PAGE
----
Ask a Surgeon: Should I Get Septoplasty and Rhinoplasty Together?
Some things work better in pairs:
Peanut Butter and Jelly
Woody and Buzz
R2-D2 and C-3PO
Mario and Luigi
Mac and Cheese
Fred and George Weasley
But what about Septoplasty and Rhinoplasty?
In many cases, yes! Septoplasty and rhinoplasty can complement each other extremely well. Septoplasty corrects the structure of the nose, allowing for a rhinoplasty that better modifies the external appearance.
Together, they can result in significant functional and cosmetic improvements. While some people may choose one or the other, in many cases, rhinoplasty and septoplasty are the perfect duo.
Rhinoplasty Vs. Septoplasty
What is a septoplasty?
A septoplasty is the medical procedure that straightens the septum of the nose. The septum divides the nose into two halves — it’s like a flat wall made of bone and cartilage. Ideally, we want a straight septum, but the septum can be crooked to one side and result in sinus problems.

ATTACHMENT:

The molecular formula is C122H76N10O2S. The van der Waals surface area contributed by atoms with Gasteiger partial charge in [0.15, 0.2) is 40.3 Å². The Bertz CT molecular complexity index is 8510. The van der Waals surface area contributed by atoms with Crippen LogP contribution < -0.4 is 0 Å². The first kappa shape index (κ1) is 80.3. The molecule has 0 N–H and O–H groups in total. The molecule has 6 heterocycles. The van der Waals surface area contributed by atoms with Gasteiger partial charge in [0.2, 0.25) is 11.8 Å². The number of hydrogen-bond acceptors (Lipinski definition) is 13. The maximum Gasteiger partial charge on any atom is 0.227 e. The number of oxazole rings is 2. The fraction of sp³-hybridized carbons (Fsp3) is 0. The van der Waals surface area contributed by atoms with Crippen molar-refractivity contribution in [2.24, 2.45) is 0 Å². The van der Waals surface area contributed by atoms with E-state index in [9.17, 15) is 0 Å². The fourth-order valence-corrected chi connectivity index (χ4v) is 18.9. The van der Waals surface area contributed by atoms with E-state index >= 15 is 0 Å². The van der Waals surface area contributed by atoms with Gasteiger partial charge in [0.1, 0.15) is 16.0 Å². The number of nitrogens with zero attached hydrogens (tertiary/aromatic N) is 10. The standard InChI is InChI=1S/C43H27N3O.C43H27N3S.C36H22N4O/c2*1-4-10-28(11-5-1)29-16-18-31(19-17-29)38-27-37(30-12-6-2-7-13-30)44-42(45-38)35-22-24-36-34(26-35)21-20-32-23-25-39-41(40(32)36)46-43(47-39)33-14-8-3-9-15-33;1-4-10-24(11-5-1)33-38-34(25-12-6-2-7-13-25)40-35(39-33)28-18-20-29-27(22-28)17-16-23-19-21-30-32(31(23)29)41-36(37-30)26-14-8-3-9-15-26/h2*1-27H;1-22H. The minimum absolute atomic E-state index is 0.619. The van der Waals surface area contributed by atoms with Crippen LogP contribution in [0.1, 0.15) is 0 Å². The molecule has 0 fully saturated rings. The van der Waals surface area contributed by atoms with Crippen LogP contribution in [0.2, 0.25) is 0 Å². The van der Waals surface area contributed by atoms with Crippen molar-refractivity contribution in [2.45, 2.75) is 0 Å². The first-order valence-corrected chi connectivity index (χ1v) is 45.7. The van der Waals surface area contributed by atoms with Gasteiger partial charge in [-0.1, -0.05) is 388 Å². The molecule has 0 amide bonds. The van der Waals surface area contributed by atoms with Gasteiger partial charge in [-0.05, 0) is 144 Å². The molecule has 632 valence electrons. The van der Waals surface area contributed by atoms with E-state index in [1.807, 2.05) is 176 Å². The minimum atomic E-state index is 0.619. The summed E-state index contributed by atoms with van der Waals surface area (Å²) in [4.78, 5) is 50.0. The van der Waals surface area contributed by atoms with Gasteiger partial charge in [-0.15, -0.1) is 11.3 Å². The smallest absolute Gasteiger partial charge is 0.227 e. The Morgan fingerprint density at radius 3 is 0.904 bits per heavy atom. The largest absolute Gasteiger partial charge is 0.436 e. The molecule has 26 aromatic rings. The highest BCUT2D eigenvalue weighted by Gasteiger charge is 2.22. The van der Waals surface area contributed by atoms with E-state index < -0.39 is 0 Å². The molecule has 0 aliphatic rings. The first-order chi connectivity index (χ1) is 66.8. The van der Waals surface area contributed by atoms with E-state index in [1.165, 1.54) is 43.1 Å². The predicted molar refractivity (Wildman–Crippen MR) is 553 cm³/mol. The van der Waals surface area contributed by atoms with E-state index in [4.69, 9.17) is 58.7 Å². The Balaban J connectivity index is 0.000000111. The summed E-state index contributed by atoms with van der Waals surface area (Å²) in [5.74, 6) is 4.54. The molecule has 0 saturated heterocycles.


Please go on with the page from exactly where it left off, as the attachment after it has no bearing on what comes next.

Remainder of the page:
A straight midline septum allows for smooth airflow in our nostrils, but a crooked septum can cause turbulence. Think of it like the airflow around an airplane. “Laminar” is a smooth airflow we all want when we’re flying. Turbulent air flow means the air moves in a circular motion and makes for the bumpy ride. In the nose, turbulence causes drying currents and breathing difficulties. This turbulence also creates snoring issues. Many people who get their septum straightened have a smoother “laminar” airflow. They snore less, breath better, and the sinuses work as they should… it’s a smoother flight.
A septoplasty allows us to straighten the septum to improve the function of the sinuses. It’s done through a small incision in the front of the nose with minimal removal of bone and cartilage.
What is a rhinoplasty?
This is the cosmetic procedure that allows us to change the external appearance of the nose. When someone wants to correct the hump, crookedness, or visible injury on their nose, we elect to use a rhinoplasty. This surgery on the outside of the nose can involve changing the shape of the cartilage at the tip of the nose or changing the nasal bones. Essentially, it’s a conservative re-breaking of the nose.
The primary difference between rhinoplasty and septoplasty is the purpose. A septoplasty is a functional procedure while a rhinoplasty is cosmetic, but there is some crossover.
How Septoplasty and Rhinoplasty Work Together